Wednesday, 26 May 2010

A is for Age

I haven't really felt my age since I was about 18. I feel like very little has changed for me since then, although I know I must be a little wiser and perhaps calmer than I was.

These unretouched pictures of Madonna's latest campaign for Louis Vuitton are circulating online, and they made me think about how skewed our visual perception of age has become. My sophisticated first reaction of OH MY GOD, WHAT'S HAPPENED TO MADONNA'S FACE?? surely can't be right, when after a moment of consideration the answer is clear - time.

On third glance, she actually looks fabulous for a 51 year old woman (with some hefty cosmetic procedures on her side) minus the airbrushing - why does LV need to go one extra step to de-age her by a quarter of a century? Of course this is the way we've been trained to receive and appreciate advertising, but we all know how old Madonna is - especially those who danced to her 80s tracks as clubbers in their twenties, but have mysteriously zoomed past her in terms of their physical ageing. It's no secret, but she and we are happy to collude in the 'Madonna looks so great' myth. The overwhelming feeling I get from the raw pictures is tiredness, sheer exhaustion. Not due to age perhaps, but to the titanic effort of maintaining her everlasting youth. The teenage boho hair, the leotards, the dewy make-up, the playful bunny ears are all part of the theatrics.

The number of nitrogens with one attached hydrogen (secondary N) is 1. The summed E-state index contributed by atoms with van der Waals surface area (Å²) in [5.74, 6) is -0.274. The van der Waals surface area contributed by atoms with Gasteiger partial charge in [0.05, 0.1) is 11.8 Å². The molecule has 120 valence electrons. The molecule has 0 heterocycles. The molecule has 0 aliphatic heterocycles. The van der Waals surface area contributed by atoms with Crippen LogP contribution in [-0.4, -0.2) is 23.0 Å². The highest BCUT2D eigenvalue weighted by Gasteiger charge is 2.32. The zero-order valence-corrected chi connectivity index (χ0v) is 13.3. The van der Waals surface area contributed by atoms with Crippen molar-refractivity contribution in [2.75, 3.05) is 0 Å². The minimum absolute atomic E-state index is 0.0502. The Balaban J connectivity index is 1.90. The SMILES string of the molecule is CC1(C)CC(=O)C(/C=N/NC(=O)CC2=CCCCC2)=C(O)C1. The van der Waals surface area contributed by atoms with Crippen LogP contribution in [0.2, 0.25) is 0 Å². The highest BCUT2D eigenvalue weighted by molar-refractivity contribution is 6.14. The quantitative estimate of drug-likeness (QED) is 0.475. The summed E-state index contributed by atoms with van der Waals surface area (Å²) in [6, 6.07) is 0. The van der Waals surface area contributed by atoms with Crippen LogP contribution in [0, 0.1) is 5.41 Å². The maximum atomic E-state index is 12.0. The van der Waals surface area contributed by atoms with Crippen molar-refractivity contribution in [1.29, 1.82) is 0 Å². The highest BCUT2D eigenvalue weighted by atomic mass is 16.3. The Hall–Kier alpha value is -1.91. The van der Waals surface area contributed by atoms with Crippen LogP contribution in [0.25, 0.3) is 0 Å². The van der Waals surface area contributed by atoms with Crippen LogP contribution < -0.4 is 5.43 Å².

The interesting thing about the brand she represents is that Louis Vuitton is a classic label. It represents wealth, maturity, the security of being able to buy their luxe leather goods to travel with. Couldn't they have unveiled a new Madonna with a more fifty-plus look tailored to her own style and image? She is, after all, the queen of reinvention. In the re-touch Vuitton have not only de-aged her, but feminised her - note the sculpting away of arm muscle and softening of expression. They aren't fully celebrating the defiant, bordering-on-bionic Madonna, but giving us a completely different person than the icon photographed.

I do agree that you're only as young as you feel, and I admire Madge's energy and determination that her life and career shouldn't need to slow down after fifty. But I do think other celebs manage to stay in the limelight while still looking fabulously middle-aged in it - it's a hard time for those who have built their career around their body or face. Age can be a beautiful thing, if you're at one with the self that remains: in your mind, your conversation, your laugh. I can't see myself filling my cheeks and forehead with every type of silicone and poison available to me post-fifty, but who knows - I'll get back to you when my face starts to collapse.

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